To Mammoth or not to Mammoth – return of the beast.
March 23, 2015
Question: does film imitate real life or does real life end up imitating film? Well if you have watched Jurassic Park at the movies or on DVD then you know the plot; basically an entrepreneur comes up with an idea to bring dead dinosaurs back to life and turn the whole thing into an amusement park. Of course, it all goes very wrong.
But, did that “going wrong” component stop scientists from Harvard University in the push to recreate the DNA of the Mammoth so they can once again walk the earth? No.
The scientists have been able to reproduce near exact copies of the Mammoths genes that separate them from there much less woollier cousins, the Elephant. In doing so the process enables them to make edits to the DNA profile thereby inching closer to an exact clone. George Church, Professor of Genetics at Harvard University told news outlets that:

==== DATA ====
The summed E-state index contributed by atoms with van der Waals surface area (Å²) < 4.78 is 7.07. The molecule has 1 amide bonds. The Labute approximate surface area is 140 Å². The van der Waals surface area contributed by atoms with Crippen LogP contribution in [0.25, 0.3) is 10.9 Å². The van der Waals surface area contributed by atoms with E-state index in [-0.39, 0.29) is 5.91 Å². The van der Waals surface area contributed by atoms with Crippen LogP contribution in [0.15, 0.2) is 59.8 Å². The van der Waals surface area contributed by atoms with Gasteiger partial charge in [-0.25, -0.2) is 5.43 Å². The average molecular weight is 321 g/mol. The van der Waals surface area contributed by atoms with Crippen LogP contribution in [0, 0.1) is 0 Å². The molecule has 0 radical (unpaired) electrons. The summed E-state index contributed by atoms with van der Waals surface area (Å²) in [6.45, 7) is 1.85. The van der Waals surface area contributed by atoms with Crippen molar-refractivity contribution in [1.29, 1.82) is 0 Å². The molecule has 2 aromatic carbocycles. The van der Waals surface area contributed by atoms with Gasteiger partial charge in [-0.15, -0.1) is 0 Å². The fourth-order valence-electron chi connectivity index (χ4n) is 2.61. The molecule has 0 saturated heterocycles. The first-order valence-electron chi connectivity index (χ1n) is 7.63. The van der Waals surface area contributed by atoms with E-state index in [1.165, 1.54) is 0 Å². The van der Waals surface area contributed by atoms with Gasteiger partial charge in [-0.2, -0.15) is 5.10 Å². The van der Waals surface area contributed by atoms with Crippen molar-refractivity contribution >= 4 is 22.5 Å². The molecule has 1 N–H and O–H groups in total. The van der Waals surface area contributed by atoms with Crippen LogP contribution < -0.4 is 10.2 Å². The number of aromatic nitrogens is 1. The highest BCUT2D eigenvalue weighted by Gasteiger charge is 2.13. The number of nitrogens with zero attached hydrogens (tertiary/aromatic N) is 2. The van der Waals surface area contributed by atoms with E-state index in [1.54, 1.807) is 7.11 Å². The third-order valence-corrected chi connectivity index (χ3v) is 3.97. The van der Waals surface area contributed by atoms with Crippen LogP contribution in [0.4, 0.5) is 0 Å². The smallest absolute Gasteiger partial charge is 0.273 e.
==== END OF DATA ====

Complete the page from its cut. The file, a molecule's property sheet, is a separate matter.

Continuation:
“We now have functioning elephant cells with mammoth DNA in them. We have not published it in a scientific journal because there is more work to do, but we plan to do so.”
DNA Expert Beth Shapiro has said that scientists are not too far away now:
“If we really want to bring mammoths back to life, then we’re in luck, as far as DNA preservation goes,” “Some mammoths lived in places where their bones and carcasses were buried in permafrost, like being stuck in a freezer for 30,000-plus years.
“It’s in pretty shoddy condition, so hard to piece together, but if we sort through these tiny pieces, finding where they fit along the elephant genome, then we can slowly build a lot of the mammoth genome.”
It has been more than 3,000 years since the Mammoth gene was last alive which does beg the question of whether or not we should be going down this path at all. Of course, the entrepreneur in me says yes, but then I also have to sit back and ask whether or not the scientists are able to innovate or a pre-existing Mammoth to one that could be resilient to the changing and warming climate – otherwise they won’t be roaming too far. Unless of course, they are going to bred for “zoo” only placements which draws the ethics question into the debate.
What next? The Dodo or New Zealand’s great non-flying bird the Moa? Maybe they could clone Einstein so we could hurry up with this time travel thing!
What do you think?
About the Author: Lidija Pecov is EntreHub's chief corrospondent in Europe.
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